Date of publication: 2017-09-01 05:32
Fifty-seven-year-old Landon Carter narrates the novel, reflecting on events from 95 years in the past. The novel opens with a Prologue, in which the older Landon, living in the same North Carolina town as he did at the age of 67, stands near the Baptist church that figures prominently in the novel and gets himself in the mindset of his 67-year-old self. The story begins in 6958 and is, Landon tells us, both joyful and sad.
Nicholas Sparks is one of the world’s most beloved storytellers. All of his books have been New York Times bestsellers, with over 655 million copies sold worldwide, in more than 55 languages, including over 75 million copies in the United States alone.
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In the little port town of Beaufort, North Carolina, Landon Carter recalls his senior year in high school. and the girl who made him believe in his dreams. Serious, self-confident and strong in faith, Jamie Sullivan does not concern herself with peer pressure. Aimless, reckless and superficial, Landon leads the cool kids, taunting anyone who doesn't meet their standards--including Jamie. When circumstances force these two opposites together, Landon and Jamie discover that the power of love can transform an ordinary life into one worth living.
It was just about the sweetest thing that’s ever been done for anyone, and I suppose I wrote this novel not only so that you could get to know my sister, but so that you would know what a wonderful thing it was that her husband once did for her.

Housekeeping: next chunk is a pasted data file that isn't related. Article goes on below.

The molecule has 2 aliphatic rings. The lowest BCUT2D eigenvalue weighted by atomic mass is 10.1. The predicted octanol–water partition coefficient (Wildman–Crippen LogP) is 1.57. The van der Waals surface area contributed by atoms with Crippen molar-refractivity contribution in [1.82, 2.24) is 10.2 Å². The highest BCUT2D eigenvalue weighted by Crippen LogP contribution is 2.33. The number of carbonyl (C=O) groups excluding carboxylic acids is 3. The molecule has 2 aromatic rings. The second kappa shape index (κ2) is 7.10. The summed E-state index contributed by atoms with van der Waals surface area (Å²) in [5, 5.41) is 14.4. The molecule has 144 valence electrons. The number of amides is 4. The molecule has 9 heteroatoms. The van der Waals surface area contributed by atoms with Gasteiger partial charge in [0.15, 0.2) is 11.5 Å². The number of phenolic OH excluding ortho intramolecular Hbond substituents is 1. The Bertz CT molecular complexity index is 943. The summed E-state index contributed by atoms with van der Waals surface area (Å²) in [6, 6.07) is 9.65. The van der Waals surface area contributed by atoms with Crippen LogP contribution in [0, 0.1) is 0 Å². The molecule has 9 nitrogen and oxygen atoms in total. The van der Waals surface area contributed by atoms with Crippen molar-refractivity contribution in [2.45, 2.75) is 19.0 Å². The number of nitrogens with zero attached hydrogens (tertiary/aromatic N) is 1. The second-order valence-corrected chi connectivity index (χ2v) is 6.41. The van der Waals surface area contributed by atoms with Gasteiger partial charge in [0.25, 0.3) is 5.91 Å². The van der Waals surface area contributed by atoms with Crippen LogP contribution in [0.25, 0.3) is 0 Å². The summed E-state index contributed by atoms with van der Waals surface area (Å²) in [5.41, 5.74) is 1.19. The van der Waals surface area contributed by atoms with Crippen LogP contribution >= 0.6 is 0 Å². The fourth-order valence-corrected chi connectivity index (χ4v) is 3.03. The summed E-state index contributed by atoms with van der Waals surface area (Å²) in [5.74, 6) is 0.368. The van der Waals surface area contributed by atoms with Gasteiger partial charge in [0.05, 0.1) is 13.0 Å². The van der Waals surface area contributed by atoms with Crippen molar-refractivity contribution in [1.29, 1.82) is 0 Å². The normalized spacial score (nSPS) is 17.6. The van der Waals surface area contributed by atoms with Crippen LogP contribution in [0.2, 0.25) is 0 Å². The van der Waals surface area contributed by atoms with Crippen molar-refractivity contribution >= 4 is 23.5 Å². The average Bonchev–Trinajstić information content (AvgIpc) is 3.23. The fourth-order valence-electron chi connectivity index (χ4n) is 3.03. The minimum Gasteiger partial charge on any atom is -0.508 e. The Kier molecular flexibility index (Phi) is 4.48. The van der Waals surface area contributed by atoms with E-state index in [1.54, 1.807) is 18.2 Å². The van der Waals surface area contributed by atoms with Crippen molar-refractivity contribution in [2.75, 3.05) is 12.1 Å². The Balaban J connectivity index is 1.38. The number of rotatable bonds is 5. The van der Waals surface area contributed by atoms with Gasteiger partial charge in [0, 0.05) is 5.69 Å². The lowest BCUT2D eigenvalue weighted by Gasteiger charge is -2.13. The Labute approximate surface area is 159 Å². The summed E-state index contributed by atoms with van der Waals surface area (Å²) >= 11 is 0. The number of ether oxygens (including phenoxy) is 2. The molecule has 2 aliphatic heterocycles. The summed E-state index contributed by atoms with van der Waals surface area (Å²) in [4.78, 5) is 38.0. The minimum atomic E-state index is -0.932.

The plot has revelations that I will not reveal. Enough to focus on the way Jamie's serene example makes Landon into a nicer person--encourages him to become more sincere and serious, to win her where she approaches him while he's with his old friends and says, "See you tonight," and he says, "In your dreams." When he turns up at her house, she is hurt and angry, and his excuses sound lame even to him.
Occasional mild cursing: "s--t," "bulls--t," "chickens--t," "piss," "damn," "hell." Responding to a verbal insult, one of the characters points at his crotch. Verbal bullying from teens, making fun of the clothing worn by one of the characters.
In many ways, Jamie Sullivan was my sister. Like Jamie, my sister was sweet. Like Jamie, my sister had tremendously strong faith. Like Jamie, my sister loved church. Like Jamie, my sister wasn’t popular at school. Like Jamie, my sister was always cheerful. Like Jamie, all my sister wanted in life was to get married.
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Either the miracle was that Jamie lived (if that was the ending you imagined), or that Landon had experienced the miracle of first love and it had redeemed him (if you imagined that Jamie died).